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Hard Knocks Blog 2019 Oakland Raiders Week 4

This episode starts with Defensive Line Coach Brenston Buckner. This is the first time we have heard Buckner sounding like any other coach in the past episodes of Hard Knocks. He points out that some of the players are just going through the motions and will be cut. Instead of saying this to the whole group what should have been happening is Buckner should have been telling each player throughout training camp what they need to work on and improve to make the team. From watching the past three episodes, this is probably something that Buckner has done.

Unfortunately, in this episode Buckner simply tells players they need to “get better,” “play harder,” and “get tougher.” These are the typical generic things we often hear in Hard Knocks each year. These comments do not help at all. To Buckners credit, he has given a lot of specific instruction, perhaps he is frustrated that the player are not improving in the areas he has told them to work on.

Throughout the years, I will probably refer back to Darren Waller, and his honesty and humility in working to stay clean and sober. He is a great example of how sobriety looks and sounds.

An overall theme in all these episodes is the respect all the players have for Jon Gruden. Notice how often players refer to him as “Coach Gruden,” or say “Yes, sir.” This is one reason I am confident this team will be successful over the years.

Gruden is always specific in his criticism. He will criticize what the player did – not the player personally. He gets angry and frustrated, but never follows it up with a threat of being cut. He is respectful in his criticism. He is very quick to praise players, both in private and in public.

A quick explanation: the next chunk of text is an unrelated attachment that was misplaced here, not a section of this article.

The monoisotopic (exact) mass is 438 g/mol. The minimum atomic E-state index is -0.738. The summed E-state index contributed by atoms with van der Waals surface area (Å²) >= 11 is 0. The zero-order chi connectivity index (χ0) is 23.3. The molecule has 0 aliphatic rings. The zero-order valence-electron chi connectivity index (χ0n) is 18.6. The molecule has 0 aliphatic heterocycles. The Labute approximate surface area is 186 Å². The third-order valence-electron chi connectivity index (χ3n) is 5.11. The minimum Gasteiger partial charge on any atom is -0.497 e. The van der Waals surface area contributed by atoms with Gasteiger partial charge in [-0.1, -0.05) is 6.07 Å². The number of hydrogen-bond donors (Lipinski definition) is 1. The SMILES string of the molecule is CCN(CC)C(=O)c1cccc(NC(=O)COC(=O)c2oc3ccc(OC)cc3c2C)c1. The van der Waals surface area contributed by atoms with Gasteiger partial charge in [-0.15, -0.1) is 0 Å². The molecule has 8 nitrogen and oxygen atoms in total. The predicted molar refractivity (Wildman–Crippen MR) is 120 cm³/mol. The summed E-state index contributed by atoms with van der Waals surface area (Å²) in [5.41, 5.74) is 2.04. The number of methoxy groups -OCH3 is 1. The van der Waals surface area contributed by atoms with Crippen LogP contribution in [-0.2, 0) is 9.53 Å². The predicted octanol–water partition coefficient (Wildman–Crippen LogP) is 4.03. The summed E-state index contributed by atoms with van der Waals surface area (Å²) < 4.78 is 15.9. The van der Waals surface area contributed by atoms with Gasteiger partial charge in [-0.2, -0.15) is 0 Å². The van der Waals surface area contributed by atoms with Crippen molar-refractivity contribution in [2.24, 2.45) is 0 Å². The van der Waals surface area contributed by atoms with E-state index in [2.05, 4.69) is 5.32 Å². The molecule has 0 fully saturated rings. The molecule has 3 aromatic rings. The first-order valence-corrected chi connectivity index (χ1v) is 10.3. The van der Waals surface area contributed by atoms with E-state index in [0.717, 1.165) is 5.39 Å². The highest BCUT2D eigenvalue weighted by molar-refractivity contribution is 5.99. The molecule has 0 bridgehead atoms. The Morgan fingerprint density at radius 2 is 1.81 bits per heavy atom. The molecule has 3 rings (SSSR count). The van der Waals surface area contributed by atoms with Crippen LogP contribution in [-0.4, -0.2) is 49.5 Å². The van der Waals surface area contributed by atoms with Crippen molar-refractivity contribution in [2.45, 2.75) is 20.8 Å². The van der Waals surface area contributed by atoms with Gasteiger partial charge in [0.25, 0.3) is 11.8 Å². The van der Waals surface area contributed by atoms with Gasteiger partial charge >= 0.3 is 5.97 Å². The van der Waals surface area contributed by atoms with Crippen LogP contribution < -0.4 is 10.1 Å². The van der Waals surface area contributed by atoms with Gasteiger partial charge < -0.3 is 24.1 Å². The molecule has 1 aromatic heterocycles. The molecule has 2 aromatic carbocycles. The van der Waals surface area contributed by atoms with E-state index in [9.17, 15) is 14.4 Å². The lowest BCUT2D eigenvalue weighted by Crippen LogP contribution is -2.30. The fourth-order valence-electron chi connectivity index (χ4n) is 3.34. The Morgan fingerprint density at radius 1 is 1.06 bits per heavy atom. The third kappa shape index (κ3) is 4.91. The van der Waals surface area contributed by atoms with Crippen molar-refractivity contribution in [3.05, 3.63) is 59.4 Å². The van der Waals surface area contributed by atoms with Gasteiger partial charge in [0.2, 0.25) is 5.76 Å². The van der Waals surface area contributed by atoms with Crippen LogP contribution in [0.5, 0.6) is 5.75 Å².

Before the preseason game, Gruden stresses camaraderie, as he also did on the last day of training camp. He talks about how he wants the team to bond. He has players welcome each other to Canada.

During the game Gruden is quick to congratulate the offense as they come off the field after a score. Down 21 – 10 at the half, Gruden again puts the focus on what they need to do, “pick it up,” and “challenge people.” He does not make threats of cuts because of the poor performance in the first half – something we have seen in previous episodes of Hard Knocks. He goes back to his “raise the bar” theme.

As both the defense and offense play better in the second half, Gruden is quick to praise everyone.

Backup quarterback Nathan Peterman plays much better. Notice how he is much more confident in all aspects of his game. He encourages and gives his teammates direction in the huddle and between plays. He praises the lineman for doing a good job. Many back up quarterbacks we have seen in previous episodes of Hard Knocks are less confident by the 4th week because the coach destroys their confidence week by week. Peterman has clearly improved, a credit to both him and Gruden. Two weeks ago Gruden was telling Peterman how he needed to exude confidence on the field. Peterman has accomplished this.

After the game Gruden praises Peterman in front of the team, and then individually tells Peterman exactly what he did right. Again, I do not think we have seen this type of behavior from coaches in the past.

Gruden does not make threats of the cuts that everyone knows is coming. He simply says: “We’ve got some tough decisions to make, and it’s gonna be really tough.”

Peterman earned the backup quarterback position in this episode.

This is an eight to ten win team this year, and will be better next year.

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Hard Knocks Blog; Week 3, Oakland Raiders 2019

Again, the most impressive thing about this episode is the environment Jon Gruden is creating.

Gruden again expresses his support for Anthony Brown, saying: “I give the guy credit for standing up for what he believes in.” These kind of statements help create team unity. Players know the coach won’t turn on them at the drop of a hat. This translates to they know the coach “has their back” if they make a mistake during a game.